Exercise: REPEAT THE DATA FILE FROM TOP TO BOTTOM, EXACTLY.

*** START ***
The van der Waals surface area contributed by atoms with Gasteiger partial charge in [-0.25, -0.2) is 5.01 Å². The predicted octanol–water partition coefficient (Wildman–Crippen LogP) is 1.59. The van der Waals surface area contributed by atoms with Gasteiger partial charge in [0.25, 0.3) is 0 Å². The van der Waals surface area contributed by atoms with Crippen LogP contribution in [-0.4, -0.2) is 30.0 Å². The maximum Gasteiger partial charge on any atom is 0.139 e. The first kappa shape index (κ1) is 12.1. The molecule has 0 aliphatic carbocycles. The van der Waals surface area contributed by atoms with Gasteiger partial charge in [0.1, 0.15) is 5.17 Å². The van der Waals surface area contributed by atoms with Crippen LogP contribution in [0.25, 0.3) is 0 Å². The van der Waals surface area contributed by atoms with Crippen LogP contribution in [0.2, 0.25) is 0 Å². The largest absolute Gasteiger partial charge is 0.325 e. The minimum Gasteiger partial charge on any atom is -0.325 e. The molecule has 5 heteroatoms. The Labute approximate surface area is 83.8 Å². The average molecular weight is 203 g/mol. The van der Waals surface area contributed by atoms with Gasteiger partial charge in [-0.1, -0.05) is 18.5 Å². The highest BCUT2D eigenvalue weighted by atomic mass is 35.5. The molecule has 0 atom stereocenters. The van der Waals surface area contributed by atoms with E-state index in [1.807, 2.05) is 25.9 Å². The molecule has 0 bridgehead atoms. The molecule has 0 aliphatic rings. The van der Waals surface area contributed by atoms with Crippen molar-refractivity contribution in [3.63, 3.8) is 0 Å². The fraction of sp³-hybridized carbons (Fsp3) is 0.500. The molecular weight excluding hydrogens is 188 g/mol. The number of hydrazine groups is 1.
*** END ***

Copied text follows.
The van der Waals surface area contributed by atoms with Gasteiger partial charge in [-0.25, -0.2) is 5.01 Å². The predicted octanol–water partition coefficient (Wildman–Crippen LogP) is 1.59. The van der Waals surface area contributed by atoms with Gasteiger partial charge in [0.25, 0.3) is 0 Å². The van der Waals surface area contributed by atoms with Crippen LogP contribution in [-0.4, -0.2) is 30.0 Å². The maximum Gasteiger partial charge on any atom is 0.139 e. The first kappa shape index (κ1) is 12.1. The molecule has 0 aliphatic carbocycles. The van der Waals surface area contributed by atoms with Gasteiger partial charge in [0.1, 0.15) is 5.17 Å². The van der Waals surface area contributed by atoms with Crippen LogP contribution in [0.25, 0.3) is 0 Å². The van der Waals surface area contributed by atoms with Crippen LogP contribution in [0.2, 0.25) is 0 Å². The largest absolute Gasteiger partial charge is 0.325 e. The minimum Gasteiger partial charge on any atom is -0.325 e. The molecule has 5 heteroatoms. The Labute approximate surface area is 83.8 Å². The average molecular weight is 203 g/mol. The van der Waals surface area contributed by atoms with Gasteiger partial charge in [-0.1, -0.05) is 18.5 Å². The highest BCUT2D eigenvalue weighted by atomic mass is 35.5. The molecule has 0 atom stereocenters. The van der Waals surface area contributed by atoms with E-state index in [1.807, 2.05) is 25.9 Å². The molecule has 0 bridgehead atoms. The molecule has 0 aliphatic rings. The van der Waals surface area contributed by atoms with Crippen molar-refractivity contribution in [3.63, 3.8) is 0 Å². The fraction of sp³-hybridized carbons (Fsp3) is 0.500. The molecular weight excluding hydrogens is 188 g/mol. The number of hydrazine groups is 1.